May 27, 2005

Boundaries, Walls, and other Good Building Materials

My stepfather had surgery yesterday and will probably be in the hospital for a week. He had part of his colon removed and that's about all I know because I'm getting the news from my sister. Even though I live 3 miles away from him. Sounds odd, doesn't it.

The last time I spoke to my stepfather it was to try to convince him to come to a family therapy session, which he never did. He's an accomplished man. I would say that he raised me from the time my mom remarried when I was 12, but he didn't raise me. He financially supported the household. The toll that took on him -- leaving his semi-career as a very good artist and photographer for a "real" career at Xerox to support our household -- was obvious and devastating to him. I suppose I owe him a thank you, but there are extenuating circumstances.

I never saw him draw after he married my mother. His pen-and-inks were astounding, but he couldn't, I guess, divide himself into the corporate man and the artist. He bought a professional drawing table, which was relegated to the basement, but he never used it. He packed his camera equipment away after they married. At first he would bring it out at family events, but as family events became more trouble than they were worth, he packed up that artistic outlet and put it in mothballs as well.

When I first met him, I liked him. I was 10. I showed him my artwork, my poetry. He was really interested. He showed me his pen and inks, his black-and-white photography. Even then I knew he was very, very good.

By the time they married, he had already traded in his leather hat for a leather briefcase, a suit and tie, and I hated him. I hated him for the bait and switch, I hated him for the meaningless drivel about "the office" that they would discuss over drinks each night. I hated him until I moved away from home.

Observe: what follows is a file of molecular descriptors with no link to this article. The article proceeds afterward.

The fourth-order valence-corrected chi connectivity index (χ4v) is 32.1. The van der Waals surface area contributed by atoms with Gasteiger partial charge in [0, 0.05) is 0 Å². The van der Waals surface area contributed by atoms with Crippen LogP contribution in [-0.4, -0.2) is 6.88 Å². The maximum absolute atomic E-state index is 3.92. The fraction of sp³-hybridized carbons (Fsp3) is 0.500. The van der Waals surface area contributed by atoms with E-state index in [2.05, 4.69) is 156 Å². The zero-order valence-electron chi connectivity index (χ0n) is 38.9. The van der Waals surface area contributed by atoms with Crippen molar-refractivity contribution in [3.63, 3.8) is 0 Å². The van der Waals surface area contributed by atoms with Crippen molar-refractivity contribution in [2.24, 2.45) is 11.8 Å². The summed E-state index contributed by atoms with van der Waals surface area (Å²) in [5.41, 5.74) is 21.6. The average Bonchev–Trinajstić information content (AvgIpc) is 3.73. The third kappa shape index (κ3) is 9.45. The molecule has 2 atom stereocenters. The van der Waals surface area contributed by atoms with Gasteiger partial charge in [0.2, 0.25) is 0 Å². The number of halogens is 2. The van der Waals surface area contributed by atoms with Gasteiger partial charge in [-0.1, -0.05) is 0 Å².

I found once I was away from him, I had compassion for him. I respected him for his business sense. He taught us a lot about business and how to apply talent for money. He could be a bastard in business. I needed to learn how that was done.

The last time he was in the hospital, I was there directing doctors and demanding quality care. I was his advocate. Not because I ever loved him, but because I am good at that. Because I owed it to him, to them.

This time, I am not involved because I have extricated myself from the truly unhealthy spiral that is that household. I think about him, in his cotton hospital gown, remember how unlike the corporate hero he looked the last time I saw him in one of those. No briefcase. No tie. He might as well be naked.

If I were to visit him this day, I would bring him his bottle of ink and his pen and a grand canvas. I would tell him I was sorry for the life he suffered through before he ever met this family, and after, that I was sorry he was compelled to give up his art to be the savior of our family. And I wouldn't leave until he started to draw.

But it doesn't work that way.

No matter intention, it cannot work that way. You see? If it could work that way, nothing would have been the way it was in the first place. This is the tragedy of wounded people pretendng.

Pretending and pretending until we can't pretend anymore, until our breath is gone.

This is my family.